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Magnetix Toy Injuries: A Failure To Inform Safety Regulators

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Parents rightfully expect that a toy should perform as advertised and certainly not place their children at risk of an injury. Moreover, under federal law, a company must notify the U.S. Consumer Product Safety Commission as soon as they obtain information that their product poses a significant threat to consumers.

When a manufacturer remains silent or fails to disclose accurately the extent of injuries caused by a toy, a child's life can be lost. Sadly, that is what occurred just a few years ago.

Mega Brands America Inc., formerly known as Rose Art Industries, sells Magtasik and Magnetix magnetic toys and building sets. These popular toys are animal, vehicle or building blocks embedded with magnets that allow the parts to connect to metal balls. In older models, the embedded magnets can detach, especially over time as the toy ages.

The embedded magnets in these older models detach because they are uncapped. The plastic around uncapped magnets looks flat and is at the same level as the magnet. The full surface of the magnet is exposed. The safer capped magnets, which were produced after the recall, are held in by a rim of plastic. This plastic cap rises above the level of the magnet and contains the magnet from above.

If a child swallows or inhales more than one detached magnet, the magnets can attach to each other internally, causing potentially fatal intestinal perforations and blockages or serious lung injuries. Emergency surgery is required to remove the magnets.

"These magnets are so powerful that if you place one on top of your finger and one on the bottom, they attach through the skin and bone," stated CPSC spokesperson Scott Wolfson.

Millions of these magnetic toys have been recalled in three separate instances between 2006-2008. The recalls expanded the number of products taken off the market due to greater reports of injuries.

The initial recall in 2006 could have occurred earlier and been more expansive if Rose Art provided the government timely and accurate information about the dangers to children posed by Magnetix toys.

In April 2009, the CPSC announced that Mega Brands agreed to pay a $1.1 million to settle allegations the company violated federal law on reporting safety threats to consumers. According to a press release issued by the CPSC,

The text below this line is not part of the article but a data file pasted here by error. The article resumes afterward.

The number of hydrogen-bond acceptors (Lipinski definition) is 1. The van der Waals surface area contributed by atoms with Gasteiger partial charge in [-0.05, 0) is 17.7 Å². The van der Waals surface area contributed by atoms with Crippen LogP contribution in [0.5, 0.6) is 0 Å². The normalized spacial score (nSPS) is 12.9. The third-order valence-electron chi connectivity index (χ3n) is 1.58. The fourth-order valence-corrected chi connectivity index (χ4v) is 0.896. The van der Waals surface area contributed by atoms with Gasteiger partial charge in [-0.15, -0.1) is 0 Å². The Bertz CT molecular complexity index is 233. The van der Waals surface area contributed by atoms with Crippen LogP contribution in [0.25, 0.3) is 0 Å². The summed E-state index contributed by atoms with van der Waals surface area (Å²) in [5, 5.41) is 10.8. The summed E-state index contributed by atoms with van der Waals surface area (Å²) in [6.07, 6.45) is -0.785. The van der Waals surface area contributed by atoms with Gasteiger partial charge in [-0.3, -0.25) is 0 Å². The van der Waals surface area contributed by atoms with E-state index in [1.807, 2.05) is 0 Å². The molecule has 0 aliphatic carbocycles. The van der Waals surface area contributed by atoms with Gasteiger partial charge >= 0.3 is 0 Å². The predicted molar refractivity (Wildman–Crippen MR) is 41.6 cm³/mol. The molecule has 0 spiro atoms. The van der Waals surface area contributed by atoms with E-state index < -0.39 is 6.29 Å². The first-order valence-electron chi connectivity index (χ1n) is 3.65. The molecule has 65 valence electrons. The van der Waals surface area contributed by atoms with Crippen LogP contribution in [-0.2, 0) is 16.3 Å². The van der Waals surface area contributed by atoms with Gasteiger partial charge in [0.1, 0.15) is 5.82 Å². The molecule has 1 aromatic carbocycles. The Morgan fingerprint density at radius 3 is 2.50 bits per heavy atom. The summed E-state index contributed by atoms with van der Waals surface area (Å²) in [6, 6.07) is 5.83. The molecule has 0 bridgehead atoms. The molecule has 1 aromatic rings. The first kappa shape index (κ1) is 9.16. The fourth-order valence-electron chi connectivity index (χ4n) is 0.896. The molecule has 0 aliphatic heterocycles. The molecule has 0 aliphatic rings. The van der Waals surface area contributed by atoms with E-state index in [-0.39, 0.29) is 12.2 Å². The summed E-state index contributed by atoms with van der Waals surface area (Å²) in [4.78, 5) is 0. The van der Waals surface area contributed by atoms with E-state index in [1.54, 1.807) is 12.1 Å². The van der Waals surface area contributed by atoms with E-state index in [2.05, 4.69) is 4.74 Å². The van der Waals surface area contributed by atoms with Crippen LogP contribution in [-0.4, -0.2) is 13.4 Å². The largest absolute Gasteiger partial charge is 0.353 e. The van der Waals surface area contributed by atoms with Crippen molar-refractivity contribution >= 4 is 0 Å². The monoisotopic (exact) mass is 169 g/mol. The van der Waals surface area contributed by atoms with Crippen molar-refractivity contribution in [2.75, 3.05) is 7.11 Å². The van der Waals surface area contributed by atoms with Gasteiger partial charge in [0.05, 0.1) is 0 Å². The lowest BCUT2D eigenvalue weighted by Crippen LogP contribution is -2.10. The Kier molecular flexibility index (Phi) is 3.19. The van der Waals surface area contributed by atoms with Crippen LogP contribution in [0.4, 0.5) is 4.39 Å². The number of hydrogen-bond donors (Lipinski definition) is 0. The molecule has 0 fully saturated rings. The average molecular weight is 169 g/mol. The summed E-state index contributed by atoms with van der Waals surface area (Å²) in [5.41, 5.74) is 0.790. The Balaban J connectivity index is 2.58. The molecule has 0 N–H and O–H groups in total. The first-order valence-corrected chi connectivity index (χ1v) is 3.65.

In December of 2005, Rose Art filed an "initial report" with CPSC that a 22-month-old child from Washington state had died, due to ingesting multiple magnets that fell out of pieces from a Magnetix set. The report contained no other product or incident information and Rose Art attributed the magnets falling out to unusually abusive play by the toddler's older siblings. On February 1, 2006, Rose Art submitted a Full Report which again lacked incident and product information. Rose Art stated that it did not retain any complaint or incident records. On March 31, 2006, Rose Art voluntarily recalled nearly 4 million Magnetix sets for users under the age of 6.

An investigation by the CPSC later found that, prior to the death of the Washington child, Rose Art had received over 1,100 complaints that magnets had fallen out of Magnetix plastic pieces. In May 2005, an Indiana preschool teacher reported that a 5-year-old child had required emergency surgery after swallowing a Magnetix magnet. Yet the company remained silent.

In April 2007, Mega Brands America expanded the recall of Magnetix sets for users of any age, after more than 25 children suffered intestinal injuries that required surgery to remove the magnets. Mega Brands contends that it was unaware of the problems associated with Magnetix toys when it acquired Rose Art.

As noted by Los Angeles Times consumer reporter David Lazarus, this case highlights the difficulty that parents face in obtaining accurate and up-to-date safety data from the CPSC:

It turns out that a company or consumer can't just call up and ask the agency to search its database for a specific product or manufacturer. Rather, a request would have to be filed under the Freedom of Information Act and months could pass before a response might be offered. Joe Martyak, the commission's chief of staff, acknowledged that this isn't the most efficient way of providing access to the agency's vast storehouse of safety data. "Our databases aren't set up for doing it any other way," he said.

The case also highlights the difficulty of removing dangerous products from the market after a recall occurs. In 2007, the CPSC sponsored a forum on magnet ingestion, during which it was determined that magnet ingestion is likely to be a growing problem since age-weakened plastic causes the magnets to loosen more easily.

While the CPSC does not release specific data pertaining to recall response rates, Scott Wolfson of the CPSC stated in December 2007 that data indicates that millions of the powerful magnets have not been turned in and may remain in the hands of children.

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Stephen H. Cassidy is an attorney admitted to practice in the State of California. He is a partner at the national plaintiffs' law firm Lieff Cabraser Heimann & Bernstein, LLP. His commentaries should not be considered an invitation to form an (more...)
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